If you’re having your entire mouth done, you may need two visits that last 1 to 2 hours each.
A single quadrant can be finished in 1 to 2 hours.
Here’s what you can expect for gummy smile surgery:
- If inflammation or infection is causing excess gum tissue, your periodontist’s first step will be a scaling and root planing procedure.
- Then, a laser procedure can sculpt and contour the gums. A periodontist or an orthodontist can do this.
- During the procedure, a soft tissue laser will remove excess gum tissue.
- The laser will also cauterize the tissue. This helps reduce bleeding and postsurgical discomfort.
- Your dental specialist may also use the laser to reshape the underlying jawbone.
Laser gum surgery can be done on the gums in any quadrant of the mouth. The lasers used for this purpose are designed to treat soft tissue.
Laser surgeries can also be done on and in teeth. These procedures use different types of lasers that are designed to treat hard tissue.
There are many types of lasers, and none of them are one-size-fits-all.
Lasers rely on varying wavelengths and power levels. Using the wrong laser can damage gum tissue. For this reason, it’s important to see a professional who has been trained in laser treatments.
Other possible complications may include:
- permanent tissue color change
Because the laser sterilizes the area, infection is not common. However, call your dental professional immediately if you notice any signs of infection. These include:
- worsening pain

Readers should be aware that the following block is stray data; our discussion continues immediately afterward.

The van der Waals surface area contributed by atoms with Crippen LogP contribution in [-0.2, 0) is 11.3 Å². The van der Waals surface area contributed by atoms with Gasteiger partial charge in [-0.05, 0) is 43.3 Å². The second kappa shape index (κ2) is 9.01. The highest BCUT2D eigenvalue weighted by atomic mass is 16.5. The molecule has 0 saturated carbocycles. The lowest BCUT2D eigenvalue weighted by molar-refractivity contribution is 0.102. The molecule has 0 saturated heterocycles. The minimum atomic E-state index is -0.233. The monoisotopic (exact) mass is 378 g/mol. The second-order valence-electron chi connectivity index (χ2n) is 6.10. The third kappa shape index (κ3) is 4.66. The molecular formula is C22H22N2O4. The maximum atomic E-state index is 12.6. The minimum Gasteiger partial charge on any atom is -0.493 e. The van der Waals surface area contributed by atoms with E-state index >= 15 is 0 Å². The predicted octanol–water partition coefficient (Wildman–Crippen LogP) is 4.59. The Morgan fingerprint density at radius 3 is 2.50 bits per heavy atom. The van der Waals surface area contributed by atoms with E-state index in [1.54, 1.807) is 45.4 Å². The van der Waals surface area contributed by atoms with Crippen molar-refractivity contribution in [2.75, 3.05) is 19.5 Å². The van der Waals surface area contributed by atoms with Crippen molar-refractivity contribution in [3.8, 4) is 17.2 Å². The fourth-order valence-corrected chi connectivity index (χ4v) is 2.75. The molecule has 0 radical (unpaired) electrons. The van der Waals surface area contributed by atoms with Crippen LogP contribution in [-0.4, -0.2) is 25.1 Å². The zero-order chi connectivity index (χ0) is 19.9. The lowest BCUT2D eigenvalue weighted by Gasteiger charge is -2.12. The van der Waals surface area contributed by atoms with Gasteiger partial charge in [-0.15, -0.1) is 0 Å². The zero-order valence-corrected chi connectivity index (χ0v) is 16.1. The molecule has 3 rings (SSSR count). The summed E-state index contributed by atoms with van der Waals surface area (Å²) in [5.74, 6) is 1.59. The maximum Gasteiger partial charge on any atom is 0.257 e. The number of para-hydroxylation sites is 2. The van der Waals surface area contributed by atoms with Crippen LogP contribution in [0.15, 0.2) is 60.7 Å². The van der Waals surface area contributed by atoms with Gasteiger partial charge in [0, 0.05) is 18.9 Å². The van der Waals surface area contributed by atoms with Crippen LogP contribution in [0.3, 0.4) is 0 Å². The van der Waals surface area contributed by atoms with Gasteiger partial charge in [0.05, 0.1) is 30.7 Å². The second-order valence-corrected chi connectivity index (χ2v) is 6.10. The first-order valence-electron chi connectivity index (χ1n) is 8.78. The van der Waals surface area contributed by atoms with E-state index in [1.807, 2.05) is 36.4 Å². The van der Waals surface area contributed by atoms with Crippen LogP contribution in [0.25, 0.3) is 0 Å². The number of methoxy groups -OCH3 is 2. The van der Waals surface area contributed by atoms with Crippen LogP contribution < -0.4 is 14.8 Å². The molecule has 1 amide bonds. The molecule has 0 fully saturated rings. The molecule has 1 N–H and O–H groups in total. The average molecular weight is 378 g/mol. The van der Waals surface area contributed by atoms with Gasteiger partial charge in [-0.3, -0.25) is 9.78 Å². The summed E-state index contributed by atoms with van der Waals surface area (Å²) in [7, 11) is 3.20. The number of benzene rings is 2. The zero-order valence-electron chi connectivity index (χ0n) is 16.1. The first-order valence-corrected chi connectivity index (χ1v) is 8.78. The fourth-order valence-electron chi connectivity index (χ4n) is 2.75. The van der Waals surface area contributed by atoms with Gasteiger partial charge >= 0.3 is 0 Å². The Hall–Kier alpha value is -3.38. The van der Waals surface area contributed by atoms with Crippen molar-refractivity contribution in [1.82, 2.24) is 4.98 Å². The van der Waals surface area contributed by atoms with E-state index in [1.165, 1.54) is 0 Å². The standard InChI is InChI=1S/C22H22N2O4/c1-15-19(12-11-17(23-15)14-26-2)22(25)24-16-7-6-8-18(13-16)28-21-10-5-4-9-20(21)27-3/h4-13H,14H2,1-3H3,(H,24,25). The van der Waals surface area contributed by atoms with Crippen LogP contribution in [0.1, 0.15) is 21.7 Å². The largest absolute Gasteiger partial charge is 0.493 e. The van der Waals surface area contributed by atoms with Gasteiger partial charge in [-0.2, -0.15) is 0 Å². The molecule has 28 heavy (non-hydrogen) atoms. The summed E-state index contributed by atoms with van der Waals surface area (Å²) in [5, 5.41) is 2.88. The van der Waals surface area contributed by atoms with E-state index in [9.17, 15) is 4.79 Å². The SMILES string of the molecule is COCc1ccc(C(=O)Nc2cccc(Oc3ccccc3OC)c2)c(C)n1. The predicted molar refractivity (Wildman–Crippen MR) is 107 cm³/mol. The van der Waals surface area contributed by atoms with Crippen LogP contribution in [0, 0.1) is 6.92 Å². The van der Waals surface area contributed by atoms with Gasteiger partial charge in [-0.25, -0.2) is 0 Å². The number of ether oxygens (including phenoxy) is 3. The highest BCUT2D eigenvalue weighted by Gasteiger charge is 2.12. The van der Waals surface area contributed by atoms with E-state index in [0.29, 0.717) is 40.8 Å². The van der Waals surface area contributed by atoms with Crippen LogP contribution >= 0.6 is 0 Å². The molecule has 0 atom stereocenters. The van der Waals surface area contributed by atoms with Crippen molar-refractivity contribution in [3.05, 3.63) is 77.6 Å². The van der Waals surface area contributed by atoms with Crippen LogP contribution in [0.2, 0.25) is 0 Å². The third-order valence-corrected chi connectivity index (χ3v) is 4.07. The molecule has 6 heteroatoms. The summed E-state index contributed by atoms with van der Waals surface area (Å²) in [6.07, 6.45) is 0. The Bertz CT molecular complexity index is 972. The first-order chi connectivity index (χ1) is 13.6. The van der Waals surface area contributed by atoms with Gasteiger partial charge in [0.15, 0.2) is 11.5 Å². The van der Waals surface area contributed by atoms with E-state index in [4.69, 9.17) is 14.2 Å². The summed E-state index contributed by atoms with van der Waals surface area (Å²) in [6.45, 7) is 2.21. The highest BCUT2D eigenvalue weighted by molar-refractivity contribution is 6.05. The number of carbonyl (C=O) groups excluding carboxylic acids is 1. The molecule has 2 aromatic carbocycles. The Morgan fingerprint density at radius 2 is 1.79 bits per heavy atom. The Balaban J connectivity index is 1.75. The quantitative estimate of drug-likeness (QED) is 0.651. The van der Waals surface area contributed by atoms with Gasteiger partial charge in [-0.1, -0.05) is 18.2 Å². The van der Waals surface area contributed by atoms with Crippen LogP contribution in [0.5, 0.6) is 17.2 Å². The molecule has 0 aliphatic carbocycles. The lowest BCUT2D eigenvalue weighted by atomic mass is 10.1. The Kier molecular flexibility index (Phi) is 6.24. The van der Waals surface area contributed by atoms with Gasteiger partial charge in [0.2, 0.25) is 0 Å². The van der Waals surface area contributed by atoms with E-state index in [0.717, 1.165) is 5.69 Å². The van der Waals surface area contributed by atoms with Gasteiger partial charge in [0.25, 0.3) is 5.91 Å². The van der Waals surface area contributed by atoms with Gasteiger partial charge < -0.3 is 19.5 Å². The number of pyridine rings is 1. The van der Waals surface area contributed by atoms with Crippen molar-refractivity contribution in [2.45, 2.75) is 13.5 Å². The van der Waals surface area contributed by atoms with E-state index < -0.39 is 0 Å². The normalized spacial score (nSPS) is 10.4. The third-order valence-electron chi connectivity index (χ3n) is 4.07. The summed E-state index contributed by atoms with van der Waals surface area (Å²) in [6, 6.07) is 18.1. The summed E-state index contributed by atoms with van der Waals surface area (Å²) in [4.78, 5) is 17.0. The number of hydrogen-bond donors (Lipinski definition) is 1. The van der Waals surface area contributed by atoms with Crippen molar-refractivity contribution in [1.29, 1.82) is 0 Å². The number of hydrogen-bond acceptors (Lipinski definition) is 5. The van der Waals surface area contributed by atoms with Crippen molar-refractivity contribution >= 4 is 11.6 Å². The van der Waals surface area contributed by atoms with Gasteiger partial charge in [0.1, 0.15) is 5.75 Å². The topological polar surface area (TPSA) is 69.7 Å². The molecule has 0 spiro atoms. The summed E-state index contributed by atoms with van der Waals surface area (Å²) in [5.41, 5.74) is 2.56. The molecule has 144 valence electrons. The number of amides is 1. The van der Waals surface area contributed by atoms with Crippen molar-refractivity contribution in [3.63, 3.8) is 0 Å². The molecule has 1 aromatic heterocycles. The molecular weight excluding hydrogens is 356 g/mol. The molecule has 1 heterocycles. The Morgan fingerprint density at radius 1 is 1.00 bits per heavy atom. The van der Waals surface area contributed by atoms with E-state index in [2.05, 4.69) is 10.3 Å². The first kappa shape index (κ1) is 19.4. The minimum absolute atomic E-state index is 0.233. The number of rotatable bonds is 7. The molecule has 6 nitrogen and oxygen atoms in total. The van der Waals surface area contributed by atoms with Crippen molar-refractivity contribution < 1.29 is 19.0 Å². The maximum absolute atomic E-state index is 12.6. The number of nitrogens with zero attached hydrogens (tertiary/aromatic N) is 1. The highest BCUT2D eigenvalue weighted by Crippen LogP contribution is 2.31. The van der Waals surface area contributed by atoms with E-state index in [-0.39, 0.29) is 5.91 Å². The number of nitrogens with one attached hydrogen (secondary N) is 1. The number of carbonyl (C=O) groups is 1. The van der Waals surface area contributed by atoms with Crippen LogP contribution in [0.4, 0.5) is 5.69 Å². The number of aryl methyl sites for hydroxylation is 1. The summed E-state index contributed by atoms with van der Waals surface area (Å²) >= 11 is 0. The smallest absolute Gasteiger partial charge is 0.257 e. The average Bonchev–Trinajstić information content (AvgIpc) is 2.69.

Some people resume their normal activities the day following surgery. Others may take a few days to feel completely up to speed.
You can expect to feel mild soreness for several days. Other temporary side effects include:
- slight bleeding
- minor swelling
- discoloration of gum tissue
Aftercare instructions might include the following:
The healing process generally lasts a week. During that time, your periodontist may recommend you:
- not brush or floss the affected area
- rinse your mouth and let the water or mouthwash fall out gently instead of rinsing and spitting
- eat a soft diet
- abstain from using nicotine products such as cigarettes
In the first 1 to 2 days, your periodontist may recommend you rinse your mouth every few hours with warm salt water to help soothe your mouth. Mix 1/2 teaspoon of salt in 8 ounces of water. Make sure the water isn’t too hot or cold.
Laser surgery can decrease gum disease. However, to keep your mouth clean and free from infection, you must maintain good oral hygiene habits. These include:
- daily brushing and flossing
- seeing a dentist twice a year for preventive care and cleaning
Laser gum surgery eliminates gum disease. It also removes tartar and bacteria, enhancing the health and appearance of teeth.
General anesthesia isn’t used for laser gum surgery. Only local anesthesia is needed, so you won’t need to fast before the procedure.
Wear comfortable, warm clothing. Often, surgical areas are kept cool to reduce bacterial growth in the environment.
Remove nose rings and tongue piercings.
If you have long hair, don’t wear a ponytail or bun. You’ll have your head resting against the chair for several hours, and a ponytail or bun may cause discomfort.
Laser gum surgery is used for dental procedures, such as treating gum disease. It’s also used to contour the gums and eliminate gummy smile.
Since there’s no scalpel or cutting, laser gum surgery eliminates the need for stitches and reduces postoperative bleeding. When this procedure is done to treat gum disease, insurance often covers it.